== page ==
Every two years the House elections don’t go the way partisans think they should. Every two years partisans on the losing side place the blame on gerrymandering, the purposeful drawing of district lines to achieve a specific outcome. Every two years there is a new study showing that gerrymandering is not the problem. So here we go again.
Jowie Chen and David Cottrell, of University of Michigan and Dartmouth respectively, published a study (PDF) just before the election last year showing that gerrymandering has almost no effect on the overall makeup of the US House of Representatives. Previous studies have shown a significant or minor one, but Chen and Cottrell easily point out the flaws in most of those, especially in how they create a control group. This new study eliminates those inherent biases by using computer models to create a number of different nonpartisan district maps.
As a baseline, they used the 2008 election results at the precinct level.
We map the votes of these precincts to Florida’s 484,481 Census blocks according to population and then aggregate the votes into a set of 15,640 similarly-populated square polygons so as to produce a geographically-precise spatial grid of the state. These 15,640 “squares” of the grid are then used as the building blocks for the districting simulations.
The computer then chooses precincts at random to begin each district and adds more contiguous precincts until a district-size population is reached.
Without knowing the demographic makeup of each precinct the computer models avoid the various biases present in any manmade districting effort. This necessarily leads to possible outcomes where racial representation concerns are not considered, but the point of the study is to determine if that changes the outcome. It doesn’t, overall.
The results of the simulations were staggering…in that almost nothing changed.
After conducting 200 tests, each using a different computer-generated map of every state where data was available, the number of Republican seats in the House only changed by three at most. The vast majority of simulations fully devoid of partisan districting showed Republicans losing only two seats. Not exactly the overwhelming partisan advantage that gerrymandering is alleged to provide.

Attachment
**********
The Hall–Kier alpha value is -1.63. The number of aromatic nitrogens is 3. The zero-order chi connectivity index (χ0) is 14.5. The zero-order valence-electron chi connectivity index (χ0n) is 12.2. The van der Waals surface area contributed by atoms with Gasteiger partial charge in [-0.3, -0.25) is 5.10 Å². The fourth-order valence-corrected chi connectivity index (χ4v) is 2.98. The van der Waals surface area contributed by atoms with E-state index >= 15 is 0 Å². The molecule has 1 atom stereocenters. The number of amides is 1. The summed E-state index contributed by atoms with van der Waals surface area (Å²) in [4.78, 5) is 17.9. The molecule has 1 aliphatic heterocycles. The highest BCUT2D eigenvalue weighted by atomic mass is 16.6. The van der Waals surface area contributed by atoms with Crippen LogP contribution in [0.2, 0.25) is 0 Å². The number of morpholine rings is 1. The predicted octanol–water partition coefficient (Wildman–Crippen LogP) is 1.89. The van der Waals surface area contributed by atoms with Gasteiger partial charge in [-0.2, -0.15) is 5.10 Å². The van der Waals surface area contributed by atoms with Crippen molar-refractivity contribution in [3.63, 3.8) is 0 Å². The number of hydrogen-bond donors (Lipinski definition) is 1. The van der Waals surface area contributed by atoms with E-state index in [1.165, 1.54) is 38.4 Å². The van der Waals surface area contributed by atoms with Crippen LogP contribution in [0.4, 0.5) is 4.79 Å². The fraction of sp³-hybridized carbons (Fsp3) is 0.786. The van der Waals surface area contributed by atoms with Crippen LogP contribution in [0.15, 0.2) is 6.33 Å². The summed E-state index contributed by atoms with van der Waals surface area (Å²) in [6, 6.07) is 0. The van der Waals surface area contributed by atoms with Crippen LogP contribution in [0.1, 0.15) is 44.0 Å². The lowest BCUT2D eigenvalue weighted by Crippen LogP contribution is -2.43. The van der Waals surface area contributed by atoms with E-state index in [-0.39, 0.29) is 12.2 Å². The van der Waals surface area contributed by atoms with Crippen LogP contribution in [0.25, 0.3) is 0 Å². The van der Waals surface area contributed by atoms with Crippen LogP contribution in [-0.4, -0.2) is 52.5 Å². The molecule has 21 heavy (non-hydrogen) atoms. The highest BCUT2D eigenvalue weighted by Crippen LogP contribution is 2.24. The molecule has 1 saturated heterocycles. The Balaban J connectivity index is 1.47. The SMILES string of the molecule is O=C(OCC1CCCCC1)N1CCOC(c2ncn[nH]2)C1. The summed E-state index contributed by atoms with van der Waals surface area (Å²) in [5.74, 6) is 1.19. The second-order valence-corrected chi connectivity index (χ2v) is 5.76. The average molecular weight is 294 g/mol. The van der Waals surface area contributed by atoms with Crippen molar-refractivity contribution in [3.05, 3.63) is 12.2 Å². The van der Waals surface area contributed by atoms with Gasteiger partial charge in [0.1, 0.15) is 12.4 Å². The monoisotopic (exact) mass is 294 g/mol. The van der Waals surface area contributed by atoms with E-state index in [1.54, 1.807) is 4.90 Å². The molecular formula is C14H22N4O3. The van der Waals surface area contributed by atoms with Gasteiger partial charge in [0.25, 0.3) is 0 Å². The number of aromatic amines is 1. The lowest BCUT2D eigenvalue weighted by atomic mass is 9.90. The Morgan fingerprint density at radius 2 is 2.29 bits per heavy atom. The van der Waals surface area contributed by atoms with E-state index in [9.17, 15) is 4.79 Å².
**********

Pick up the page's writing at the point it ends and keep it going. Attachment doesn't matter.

At the state level, however, the results are very different.
Many states produced a significant difference in the share of votes each party had compared to the actual 2008 outcome. Several states had more Democratic seats than they should have, and several had more Republican seats than they should have, though most states had an actual ratio within the simulated range, and almost none of them were off by a whole seat or more.
The red X is the actual 2008 election result, and each tiny grey dot represents one computer simulation result for that state. Most actual results fell within the simulation totals, meaning using nonpartisan district maps would produce the same share of Republican and Democratic seats in that state’s House delegation.
But in a few states, like California, Wisconsin, Arizona, and Louisiana, the actual election results were completely outside what the simulations produced. It’s worth noting that in all but one case, even these skewed state results only produced one more seat for the advantaged party than otherwise would have. California, on the other hand, has at least two more Democratic representatives than computer models suggest it should.
Even with these state-level advantages taken into account, there is no significant overall advantage in the House. Skewed state delegations don’t affect congressional control if they’re balanced by skewed state delegations on the other side.
It is simply the case that the effect of gerrymandering is small and that removing bias from districting process – whether it is racial or partisan – is not likely to change the partisan composition of Congress.